McGrath cites cases of Carrick subcontractors left unpaid

Tim Ryan, Oireachtas Correspondent

Tim Ryan, Oireachtas Correspondent

The case of four different projects in Carrick-on-Suir, all paid for by the State, but where the subcontractors were left high and dry was commented upon by Independent deputy, Mattie McGrath in the Dáil.

Speaking during a debate on a new Construction contracts Bill, which aims to protect subcontractors, he said the Ballylynch housing estate was built 30 years ago and it was in a terrible state of decay. Previous Deputies, including Deputy Hayes, and Ministers worked for years, as he did, and it was finally announced that €4 million would be allocated for the project.

“I accept there was a bond but no bond covers the contractors,” he said. “Thank God the bond covers the local authority. The company in question has left the project high and dry. It has gone bust and left a trail of destruction after it, including unpaid bills. Ordinary, decent, hard-working people who gave services and supplies cannot get paid. Thankfully, the Council has the bond which, according to the Town Manager to whom I spoke, ensures the bondholders can send in a company to certify the work carried out to date is structurally safe and appoint a new contractor to continue the work.”

However, Deputy McGrath said that was of little good to the small contractors who had provided the machinery to dig out the foundations, supplied blocks and concrete, the craftsmen and tradesmen who have laid blocks, those who supplied and put in the windows and put on the roof and the painters and plumbers.

“What happened was disgraceful,” he said. “Rip-off Ireland was never better. Some of those companies knew they would never pay the subcontractors. That is what happened. I am a subcontractor myself but, thankfully, I have not been caught for years. I did get caught on a big project in Clonmel. My wife manages the business and any time some of those companies rang looking for me to do work, she did not even tell me they called. She wanted to keep away from them because a lot of them were fly-by-nights. They had big names and everything else but they were spending the money elsewhere and they had no notion of paying the contractors.”

Healy seeks changes to new abuse compensation Bill

A proposal from the Minister for Education and Skills that school infrastructure be transferred at no cost to the State to make up a €200m shortfall by the Catholic Church for compensation for victims of child abuse was supported in the Dáil by Tipperary South Independent deputy, Seamus Healy.

He said he understood the cost to the State would be €1.36 billion overall and he supported the proposal that it be shared 50:50 by the congregations and the State.

Speaking on a new Bill which establishes the residential institutions statutory fund, he said he had heard what many of the survivors had said from other Deputies but there was a widespread belief among the survivors that the €110 million, which had been painfully recovered from the orders and the congregations concerned, should be distributed to the victims through an adjustment mechanism by the Residential Institutions Redress Board before it is dissolved.

“There is concern about the age profile of many of the survivors,” he said. “There is no doubt the age profile is the high 60s, 70s and even 80s and individuals of that age require different supports from younger people. The question of universal care has been mentioned, which I support.”

There was a huge concern among the survivors about the cost of the new Residential Institutions Statutory Fund Board, the chief executive officer, the staff and legal advisers.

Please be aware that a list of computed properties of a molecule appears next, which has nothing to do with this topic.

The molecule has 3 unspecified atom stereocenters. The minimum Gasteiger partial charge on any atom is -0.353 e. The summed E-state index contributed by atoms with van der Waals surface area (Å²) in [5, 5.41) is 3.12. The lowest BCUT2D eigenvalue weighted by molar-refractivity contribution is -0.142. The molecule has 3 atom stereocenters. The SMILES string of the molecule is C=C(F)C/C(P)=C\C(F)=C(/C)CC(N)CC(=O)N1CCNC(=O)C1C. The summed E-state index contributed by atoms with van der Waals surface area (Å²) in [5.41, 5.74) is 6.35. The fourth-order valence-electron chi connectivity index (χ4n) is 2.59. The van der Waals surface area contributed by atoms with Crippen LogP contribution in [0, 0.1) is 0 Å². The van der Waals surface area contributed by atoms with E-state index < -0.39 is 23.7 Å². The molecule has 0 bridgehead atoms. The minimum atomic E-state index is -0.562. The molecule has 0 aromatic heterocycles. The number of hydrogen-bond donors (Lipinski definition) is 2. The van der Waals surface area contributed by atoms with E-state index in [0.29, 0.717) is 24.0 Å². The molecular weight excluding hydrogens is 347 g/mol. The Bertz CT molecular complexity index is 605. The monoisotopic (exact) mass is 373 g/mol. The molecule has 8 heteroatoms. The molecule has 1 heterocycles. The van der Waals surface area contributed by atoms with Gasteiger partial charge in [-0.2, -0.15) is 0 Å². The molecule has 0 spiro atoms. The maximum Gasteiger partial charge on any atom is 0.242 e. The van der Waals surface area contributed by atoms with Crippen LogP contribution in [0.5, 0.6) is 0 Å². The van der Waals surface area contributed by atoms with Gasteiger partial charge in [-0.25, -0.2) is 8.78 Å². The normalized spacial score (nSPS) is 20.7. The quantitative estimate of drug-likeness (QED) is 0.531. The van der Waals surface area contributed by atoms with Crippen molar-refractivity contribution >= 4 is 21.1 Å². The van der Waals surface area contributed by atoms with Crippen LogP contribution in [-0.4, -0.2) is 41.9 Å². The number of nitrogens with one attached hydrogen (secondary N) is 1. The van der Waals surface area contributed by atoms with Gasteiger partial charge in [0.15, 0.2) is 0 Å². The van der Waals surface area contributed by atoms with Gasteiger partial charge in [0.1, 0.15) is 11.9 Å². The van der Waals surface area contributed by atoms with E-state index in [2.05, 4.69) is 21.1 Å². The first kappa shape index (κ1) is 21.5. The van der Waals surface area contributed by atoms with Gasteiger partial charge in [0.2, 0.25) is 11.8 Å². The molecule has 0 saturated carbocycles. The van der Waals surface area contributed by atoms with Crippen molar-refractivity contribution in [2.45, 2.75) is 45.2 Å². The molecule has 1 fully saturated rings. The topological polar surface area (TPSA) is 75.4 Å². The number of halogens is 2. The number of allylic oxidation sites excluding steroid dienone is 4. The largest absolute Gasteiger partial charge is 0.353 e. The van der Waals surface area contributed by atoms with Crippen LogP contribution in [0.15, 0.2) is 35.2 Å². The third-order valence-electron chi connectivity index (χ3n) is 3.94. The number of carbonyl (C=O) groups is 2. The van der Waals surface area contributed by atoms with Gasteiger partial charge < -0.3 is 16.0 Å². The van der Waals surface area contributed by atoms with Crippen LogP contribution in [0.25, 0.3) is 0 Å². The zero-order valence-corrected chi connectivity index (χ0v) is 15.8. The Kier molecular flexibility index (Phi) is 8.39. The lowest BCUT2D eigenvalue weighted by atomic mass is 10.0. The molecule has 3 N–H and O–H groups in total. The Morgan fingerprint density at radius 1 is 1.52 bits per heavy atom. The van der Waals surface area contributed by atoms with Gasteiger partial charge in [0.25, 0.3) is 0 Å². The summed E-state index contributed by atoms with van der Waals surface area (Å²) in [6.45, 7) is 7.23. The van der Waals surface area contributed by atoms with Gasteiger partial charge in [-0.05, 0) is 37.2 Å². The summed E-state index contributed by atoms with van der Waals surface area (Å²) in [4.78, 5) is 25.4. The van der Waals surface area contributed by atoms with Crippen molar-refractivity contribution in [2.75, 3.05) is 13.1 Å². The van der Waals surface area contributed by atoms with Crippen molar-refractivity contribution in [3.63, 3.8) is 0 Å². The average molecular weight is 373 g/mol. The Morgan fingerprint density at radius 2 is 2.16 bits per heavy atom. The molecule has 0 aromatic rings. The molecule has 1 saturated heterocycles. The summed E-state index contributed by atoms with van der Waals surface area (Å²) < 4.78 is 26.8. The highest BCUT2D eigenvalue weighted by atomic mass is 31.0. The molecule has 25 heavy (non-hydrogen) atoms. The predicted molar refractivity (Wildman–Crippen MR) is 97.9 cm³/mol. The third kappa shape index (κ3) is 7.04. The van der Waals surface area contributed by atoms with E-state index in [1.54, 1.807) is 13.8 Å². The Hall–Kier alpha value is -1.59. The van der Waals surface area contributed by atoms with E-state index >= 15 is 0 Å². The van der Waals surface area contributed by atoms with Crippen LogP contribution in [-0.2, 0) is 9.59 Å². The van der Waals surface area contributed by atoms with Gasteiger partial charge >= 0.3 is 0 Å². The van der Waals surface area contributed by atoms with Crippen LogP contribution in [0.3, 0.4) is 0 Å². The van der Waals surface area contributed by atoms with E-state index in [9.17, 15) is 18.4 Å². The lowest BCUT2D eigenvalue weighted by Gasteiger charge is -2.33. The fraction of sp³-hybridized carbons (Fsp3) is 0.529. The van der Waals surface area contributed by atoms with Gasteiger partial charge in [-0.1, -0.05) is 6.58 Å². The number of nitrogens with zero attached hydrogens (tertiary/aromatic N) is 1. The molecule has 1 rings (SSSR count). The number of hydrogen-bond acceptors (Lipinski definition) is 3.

“They believe those costs should be borne by the Minister’s Department and not the fund,” he said. “That turned up in the previous legislation in 2005. Section 11(4) of the legislation is silent on who pays. The Minister makes the appointments and sets the conditions and the expenses referred to are paid from the Minister’s Department and not from the fund. This is currently the case with the Education Finance Board but was not for the first three years of its operation because the 2005 Act was also silent on this point.”

Hayes supports more transparency on political funding

The reduction of the maximum amount a political party can accept from any one donor to €2,500 will mean that Irish political funding laws are brought more in line with best international practice, Tipperary Fine Gael deputy, Tom Hayes, told the Dáil.

Speaking on a new Bill that increases transparency in political parties, he said it was also important that the public are aware of their ability to review the annual donation reports for both parties and individual politicians on the Standards In Public Office, SIPO, Commission website.

“It is important to have such transparency whereby people can log on to that site to see at first hand the amounts,” he said.

“The redefining of what constitutes a corporate donor will also mean severe restrictions are placed on companies and trade unions when it comes to political donations,” he said. “Any donor body that is not registered with SIPO will be prohibited from contributing any more than €200 to either a political party or an individual candidate. I note that virtually all of these moves have been welcomed by Government and opposition Deputies alike. It is good to see such a united and determined effort to prevent special interests from influencing what is, and should always remain, a purely democratic process.”

Deputy Hayes said the new Bill will mean that the future of political funding lies in smaller, more widespread donations from members of the public. If anything, this change would mean that all public representatives will need to devote even far more time to the interests of their constituents, something which many people have been doing but it makes it more important for us all to do.